Improved safety on board passenger boats and small fishing vessels is the aim of a new law being proposed by the Seychelles Maritime Safety Administration (SMSA).
The proposed law is one of the subjects being discussed at a five-day workshop taking place in the island nation on the safety of domestic passenger ferries and fishing vessels. A bill is expected to be submitted for approval next month to the National Assembly -- the legislative body of Seychelles, an archipelago in the western Indian Ocean.
"We will be doing two things during this workshop. We will be discussing safety on ferries, in our case the Cat Coco, and safety on small fishing vessels," said Joachim Valmont, chief executive of the Maritime Safety Administration, told the press on Monday.
Valmont said that the "revision in our laws will allow SMSA to become the authority to make surveys and issue safety certificates on fishing vessels, which we were not doing before."
The new law will help the Authority reduce the number of fishing boats that get lost at sea especially during the south-east monsoon which runs from May to October. The strong winds during that period make the sea quite rough.
Valmont said that it is common to have fishermen get lost at sea during the south-east monsoon season and it is important to improve on that.
The workshop, which runs from May 14 -18, is being organised by SMSA in partnership with three consultants of the International Maritime Organisation (IMO) and funding from the Norwegian government.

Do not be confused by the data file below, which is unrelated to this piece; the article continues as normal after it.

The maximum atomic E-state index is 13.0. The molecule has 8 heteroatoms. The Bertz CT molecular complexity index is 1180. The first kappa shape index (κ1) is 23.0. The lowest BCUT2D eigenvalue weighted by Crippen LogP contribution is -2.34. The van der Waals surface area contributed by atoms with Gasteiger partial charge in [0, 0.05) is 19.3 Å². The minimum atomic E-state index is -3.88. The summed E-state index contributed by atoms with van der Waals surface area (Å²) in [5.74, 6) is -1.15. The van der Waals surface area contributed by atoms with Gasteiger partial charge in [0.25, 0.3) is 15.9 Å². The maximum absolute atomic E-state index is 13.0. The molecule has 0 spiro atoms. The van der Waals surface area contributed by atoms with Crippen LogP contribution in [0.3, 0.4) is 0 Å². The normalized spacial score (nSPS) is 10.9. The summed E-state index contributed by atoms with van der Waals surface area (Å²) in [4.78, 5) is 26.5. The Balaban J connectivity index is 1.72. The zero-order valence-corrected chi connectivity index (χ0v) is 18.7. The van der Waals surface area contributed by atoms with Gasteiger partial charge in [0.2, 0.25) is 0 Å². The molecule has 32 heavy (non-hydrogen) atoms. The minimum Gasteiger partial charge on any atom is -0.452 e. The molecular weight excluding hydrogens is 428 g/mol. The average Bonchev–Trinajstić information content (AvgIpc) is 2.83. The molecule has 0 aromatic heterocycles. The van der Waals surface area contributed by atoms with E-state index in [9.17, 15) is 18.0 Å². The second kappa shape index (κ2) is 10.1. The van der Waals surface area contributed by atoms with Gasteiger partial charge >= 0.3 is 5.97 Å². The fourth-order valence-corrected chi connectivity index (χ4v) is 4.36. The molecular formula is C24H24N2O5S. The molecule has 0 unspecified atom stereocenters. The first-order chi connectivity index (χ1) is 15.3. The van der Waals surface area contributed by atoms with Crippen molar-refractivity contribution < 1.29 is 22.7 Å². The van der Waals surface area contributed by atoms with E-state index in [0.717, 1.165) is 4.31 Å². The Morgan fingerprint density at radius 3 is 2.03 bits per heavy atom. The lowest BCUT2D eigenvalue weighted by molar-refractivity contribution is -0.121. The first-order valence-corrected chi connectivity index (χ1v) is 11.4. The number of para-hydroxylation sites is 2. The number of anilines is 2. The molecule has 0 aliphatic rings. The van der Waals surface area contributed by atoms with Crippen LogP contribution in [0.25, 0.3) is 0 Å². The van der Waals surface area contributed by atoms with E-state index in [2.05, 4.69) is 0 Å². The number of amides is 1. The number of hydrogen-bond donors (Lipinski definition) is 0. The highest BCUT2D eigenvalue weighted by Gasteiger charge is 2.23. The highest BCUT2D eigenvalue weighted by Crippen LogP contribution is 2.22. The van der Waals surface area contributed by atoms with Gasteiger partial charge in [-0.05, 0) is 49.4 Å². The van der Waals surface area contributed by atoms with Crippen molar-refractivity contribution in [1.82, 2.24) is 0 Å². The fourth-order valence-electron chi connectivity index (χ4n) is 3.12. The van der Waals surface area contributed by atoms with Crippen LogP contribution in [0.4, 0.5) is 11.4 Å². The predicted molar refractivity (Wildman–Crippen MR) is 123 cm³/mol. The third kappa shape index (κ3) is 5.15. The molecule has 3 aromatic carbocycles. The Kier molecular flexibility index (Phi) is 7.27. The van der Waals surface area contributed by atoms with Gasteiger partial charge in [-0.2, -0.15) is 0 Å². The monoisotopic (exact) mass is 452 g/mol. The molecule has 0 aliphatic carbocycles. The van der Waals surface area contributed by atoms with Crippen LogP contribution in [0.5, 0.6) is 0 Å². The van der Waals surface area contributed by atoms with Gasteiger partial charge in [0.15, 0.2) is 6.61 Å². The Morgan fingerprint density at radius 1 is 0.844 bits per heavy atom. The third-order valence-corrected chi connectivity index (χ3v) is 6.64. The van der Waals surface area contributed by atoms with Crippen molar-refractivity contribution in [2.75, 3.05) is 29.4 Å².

One of the IMO consultants, Miguel Nunez, told the press that they are here to help Seychelles conform fully to the laws of the International Maritime Organisation. He said that many countries are not abiding to international convention laws in regards to domestic passenger ships.
"This issue is very important so we will deal with that to have more knowledge of the tools they have to implement the regulations. Lastly, we will deal with fishing vessels. This country has a lot of fishing grounds and it is important that you learn different safety tools," said Nunez.
The revision of the SMSA law which has been done in collaboration with the Ministry of Tourism, Civil Aviation, Ports and Marine, will allow the authority to become autonomous.
The new law is expected to be implemented beginning of next year and once it comes into force there will be penalties for non-compliant vessels after the grace period expires.